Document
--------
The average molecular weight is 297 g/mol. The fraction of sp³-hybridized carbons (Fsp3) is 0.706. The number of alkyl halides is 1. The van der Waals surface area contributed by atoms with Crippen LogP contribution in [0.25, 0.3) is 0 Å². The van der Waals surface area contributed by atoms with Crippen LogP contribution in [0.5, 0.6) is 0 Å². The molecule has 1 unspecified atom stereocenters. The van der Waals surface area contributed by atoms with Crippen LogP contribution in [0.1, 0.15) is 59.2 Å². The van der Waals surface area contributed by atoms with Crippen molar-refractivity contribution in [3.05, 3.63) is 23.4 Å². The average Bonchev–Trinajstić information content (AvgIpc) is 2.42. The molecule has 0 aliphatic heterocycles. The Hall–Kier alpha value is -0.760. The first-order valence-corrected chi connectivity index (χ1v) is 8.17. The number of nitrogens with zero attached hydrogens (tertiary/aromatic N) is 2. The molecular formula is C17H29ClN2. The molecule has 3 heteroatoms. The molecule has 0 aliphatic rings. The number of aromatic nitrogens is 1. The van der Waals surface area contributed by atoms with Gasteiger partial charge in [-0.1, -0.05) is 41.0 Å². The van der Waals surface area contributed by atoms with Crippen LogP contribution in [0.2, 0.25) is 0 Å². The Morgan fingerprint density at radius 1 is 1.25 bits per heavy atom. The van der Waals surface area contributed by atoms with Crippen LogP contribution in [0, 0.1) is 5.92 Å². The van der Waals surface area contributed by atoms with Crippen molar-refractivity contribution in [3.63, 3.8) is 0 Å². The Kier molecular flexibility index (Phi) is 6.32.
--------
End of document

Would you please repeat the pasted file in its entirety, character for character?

The average molecular weight is 297 g/mol. The fraction of sp³-hybridized carbons (Fsp3) is 0.706. The number of alkyl halides is 1. The van der Waals surface area contributed by atoms with Crippen LogP contribution in [0.25, 0.3) is 0 Å². The van der Waals surface area contributed by atoms with Crippen LogP contribution in [0.5, 0.6) is 0 Å². The molecule has 1 unspecified atom stereocenters. The van der Waals surface area contributed by atoms with Crippen LogP contribution in [0.1, 0.15) is 59.2 Å². The van der Waals surface area contributed by atoms with Crippen molar-refractivity contribution in [3.05, 3.63) is 23.4 Å². The average Bonchev–Trinajstić information content (AvgIpc) is 2.42. The molecule has 0 aliphatic heterocycles. The Hall–Kier alpha value is -0.760. The first-order valence-corrected chi connectivity index (χ1v) is 8.17. The number of nitrogens with zero attached hydrogens (tertiary/aromatic N) is 2. The molecular formula is C17H29ClN2. The molecule has 3 heteroatoms. The molecule has 0 aliphatic rings. The number of aromatic nitrogens is 1. The van der Waals surface area contributed by atoms with Gasteiger partial charge in [-0.1, -0.05) is 41.0 Å². The van der Waals surface area contributed by atoms with Crippen LogP contribution in [0.2, 0.25) is 0 Å². The Morgan fingerprint density at radius 1 is 1.25 bits per heavy atom. The van der Waals surface area contributed by atoms with Crippen LogP contribution in [0, 0.1) is 5.92 Å². The van der Waals surface area contributed by atoms with Crippen molar-refractivity contribution in [3.63, 3.8) is 0 Å². The Kier molecular flexibility index (Phi) is 6.32.